Yet again, researchers at the University of New South Wales have taken new steps towards our quantum future. The researchers have published a paper that outlines the design of a quantum computer chip, manufacturable via existing semiconductor tech – one step closer to silicon quantum machines.
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This isn’t the first time we’ve heard about UNSW in 2017. Another group of researchers, led by Andrea Morello and Guilherme Tosi, proposed a ‘flip-flop qubit’ at the start of the year, which would allow for qubits to be produced similarly to current transistors.
The latest research paper outlines a new way of interacting or ‘turning on’ spin qubits via traditional transistor tech, known as CMOS, which is utilised in conventional computer chips. The research team was led by Andrew Dzurak, director of the Australian National Fabrication Facility at UNSW, and Dr Menno Veldhorst, a research fellow and lead author of the paper.
Quantum bits, or qubits, can exist in multiple states at once – or superposition of both states, as it is referred to – which separates them from the single-state, on or off, bits that we find at the core of computing today. There are many approaches to how we should design and interact with quantum bits. They are incredible fragile, and face many manufacturing and scaling issues at this point in time, which is causing massive headaches for all quantum contenders, including Intel, Google, and IBM – who are all working on there own quantum machines.
The approach focuses on attempting to create a scalable manufacturing quantum design, and the paper, published in the Nature journal, outlines a blueprint on how to achieve this. Of course, there are a few hurdles to jump before we all start working on quantum-powered Google Docs, but researchers believe this is a step in the right direction that lays the ‘groundwork’ for future progress.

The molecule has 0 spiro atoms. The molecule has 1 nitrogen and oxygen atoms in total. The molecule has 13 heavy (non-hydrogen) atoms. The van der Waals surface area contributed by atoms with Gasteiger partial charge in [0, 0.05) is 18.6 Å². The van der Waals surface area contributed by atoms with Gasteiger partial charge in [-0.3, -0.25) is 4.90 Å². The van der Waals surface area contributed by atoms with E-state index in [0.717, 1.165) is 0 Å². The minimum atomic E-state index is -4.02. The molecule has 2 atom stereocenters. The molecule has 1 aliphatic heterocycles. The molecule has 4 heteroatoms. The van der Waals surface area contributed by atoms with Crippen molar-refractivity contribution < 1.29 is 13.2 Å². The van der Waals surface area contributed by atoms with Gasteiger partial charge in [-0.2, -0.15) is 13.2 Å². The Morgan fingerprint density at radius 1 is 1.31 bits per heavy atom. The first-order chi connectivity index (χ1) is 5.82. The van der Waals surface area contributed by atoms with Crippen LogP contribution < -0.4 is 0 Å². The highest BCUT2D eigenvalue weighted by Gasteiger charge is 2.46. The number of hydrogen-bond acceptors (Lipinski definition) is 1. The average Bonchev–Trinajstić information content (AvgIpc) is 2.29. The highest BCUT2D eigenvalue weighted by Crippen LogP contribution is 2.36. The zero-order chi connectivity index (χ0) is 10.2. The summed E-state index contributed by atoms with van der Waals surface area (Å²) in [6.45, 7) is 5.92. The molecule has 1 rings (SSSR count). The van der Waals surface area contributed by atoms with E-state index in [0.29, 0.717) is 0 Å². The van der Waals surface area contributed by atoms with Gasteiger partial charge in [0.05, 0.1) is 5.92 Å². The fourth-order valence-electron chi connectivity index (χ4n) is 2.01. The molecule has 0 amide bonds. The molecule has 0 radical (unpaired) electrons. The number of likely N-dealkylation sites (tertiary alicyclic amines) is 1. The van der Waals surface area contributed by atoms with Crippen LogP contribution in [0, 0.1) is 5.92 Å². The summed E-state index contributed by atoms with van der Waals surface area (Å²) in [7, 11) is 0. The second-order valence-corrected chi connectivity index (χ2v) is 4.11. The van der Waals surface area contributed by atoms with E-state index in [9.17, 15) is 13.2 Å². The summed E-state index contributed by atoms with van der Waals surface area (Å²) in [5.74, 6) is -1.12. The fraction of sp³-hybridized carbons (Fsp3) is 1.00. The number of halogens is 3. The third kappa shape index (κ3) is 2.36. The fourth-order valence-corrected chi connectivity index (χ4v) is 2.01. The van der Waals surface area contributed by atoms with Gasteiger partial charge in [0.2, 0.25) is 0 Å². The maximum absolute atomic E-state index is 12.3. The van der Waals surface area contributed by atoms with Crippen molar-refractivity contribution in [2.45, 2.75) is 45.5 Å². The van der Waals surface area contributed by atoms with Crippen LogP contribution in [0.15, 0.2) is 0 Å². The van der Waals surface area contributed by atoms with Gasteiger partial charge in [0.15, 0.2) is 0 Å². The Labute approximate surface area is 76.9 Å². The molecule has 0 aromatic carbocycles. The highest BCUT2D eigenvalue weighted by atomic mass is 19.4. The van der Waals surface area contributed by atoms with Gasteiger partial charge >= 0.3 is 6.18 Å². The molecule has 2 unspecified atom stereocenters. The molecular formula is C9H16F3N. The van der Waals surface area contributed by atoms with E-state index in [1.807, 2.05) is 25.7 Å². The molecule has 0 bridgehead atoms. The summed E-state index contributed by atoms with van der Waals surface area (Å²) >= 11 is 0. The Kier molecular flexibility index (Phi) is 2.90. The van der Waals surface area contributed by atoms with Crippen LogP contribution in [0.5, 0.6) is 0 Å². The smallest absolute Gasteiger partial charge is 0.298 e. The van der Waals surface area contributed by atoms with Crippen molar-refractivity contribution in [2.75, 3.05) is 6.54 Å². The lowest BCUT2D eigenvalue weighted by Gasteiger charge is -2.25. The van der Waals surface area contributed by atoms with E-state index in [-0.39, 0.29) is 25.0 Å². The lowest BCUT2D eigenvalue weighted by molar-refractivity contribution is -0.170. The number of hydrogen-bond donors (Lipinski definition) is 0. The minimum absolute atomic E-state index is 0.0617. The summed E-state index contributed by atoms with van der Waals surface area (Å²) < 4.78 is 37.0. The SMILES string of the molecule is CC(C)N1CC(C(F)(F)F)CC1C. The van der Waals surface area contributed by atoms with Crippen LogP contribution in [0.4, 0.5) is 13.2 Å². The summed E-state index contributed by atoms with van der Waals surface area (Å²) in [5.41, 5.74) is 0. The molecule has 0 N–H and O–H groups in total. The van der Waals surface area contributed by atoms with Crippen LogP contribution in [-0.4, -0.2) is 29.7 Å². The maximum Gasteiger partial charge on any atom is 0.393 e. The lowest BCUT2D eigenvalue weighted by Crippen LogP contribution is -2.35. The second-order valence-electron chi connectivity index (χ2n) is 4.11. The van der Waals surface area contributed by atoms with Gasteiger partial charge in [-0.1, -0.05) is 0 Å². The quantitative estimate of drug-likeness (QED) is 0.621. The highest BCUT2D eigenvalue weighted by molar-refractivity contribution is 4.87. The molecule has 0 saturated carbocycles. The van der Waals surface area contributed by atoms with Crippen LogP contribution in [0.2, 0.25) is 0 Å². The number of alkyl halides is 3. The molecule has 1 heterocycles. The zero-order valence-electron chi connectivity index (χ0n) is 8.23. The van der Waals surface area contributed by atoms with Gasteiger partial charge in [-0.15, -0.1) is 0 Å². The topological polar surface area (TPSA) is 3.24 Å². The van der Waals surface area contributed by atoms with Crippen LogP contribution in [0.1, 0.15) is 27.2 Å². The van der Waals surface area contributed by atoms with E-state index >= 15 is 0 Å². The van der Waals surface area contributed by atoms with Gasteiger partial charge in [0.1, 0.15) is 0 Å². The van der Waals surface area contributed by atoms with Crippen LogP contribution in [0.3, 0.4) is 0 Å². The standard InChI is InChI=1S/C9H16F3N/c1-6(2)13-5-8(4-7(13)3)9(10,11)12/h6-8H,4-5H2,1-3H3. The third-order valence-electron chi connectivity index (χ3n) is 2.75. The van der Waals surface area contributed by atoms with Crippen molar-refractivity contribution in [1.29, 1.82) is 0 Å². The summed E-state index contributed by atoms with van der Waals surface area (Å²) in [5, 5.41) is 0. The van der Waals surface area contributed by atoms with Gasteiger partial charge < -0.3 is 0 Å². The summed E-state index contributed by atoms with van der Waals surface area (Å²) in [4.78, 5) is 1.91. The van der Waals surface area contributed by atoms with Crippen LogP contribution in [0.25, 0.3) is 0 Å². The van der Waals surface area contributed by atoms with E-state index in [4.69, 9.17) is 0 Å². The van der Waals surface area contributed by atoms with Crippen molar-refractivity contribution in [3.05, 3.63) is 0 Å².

To simplify drastically, the design uses a two-dimensional array that will use electrodes above the qubits to control their spin, and store the binary code of zero or one. Quantum calculations can also be achieved between multiple qubits by selecting electrodes between their entangled states. The researchers are also employing error-correcting codes that utilise multiple cubics to store a single piece of data. This reduces tiny errors being ‘amplified into wrong answers’.
The team and UNSW have managed to sign a deal worth $83 million from telecommunications company Telstra, the Commonwealth bank, and even the Australian and New South Wales governments, to develop a ten-qubit quantum chip in silicon by 2020. A considerable step toward mass-production, if achieved.
With Intel recently delivering their groundbreaking 17-qubit superconducting quantum chip to QuTech in the Netherlands (where UNSW’s Veldhorst now works), the future of quantum computing is looking bright, especially with the rise of parallel computing requirements in modern AI and machine-learning tech driving research forward. We are still a long way off, but with the close competition and massive money moving towards quantum solutions, we seem to be on the right path to solving that pesky quantum tunnelling issue as Moore’s Law marches on to its inevitable doom.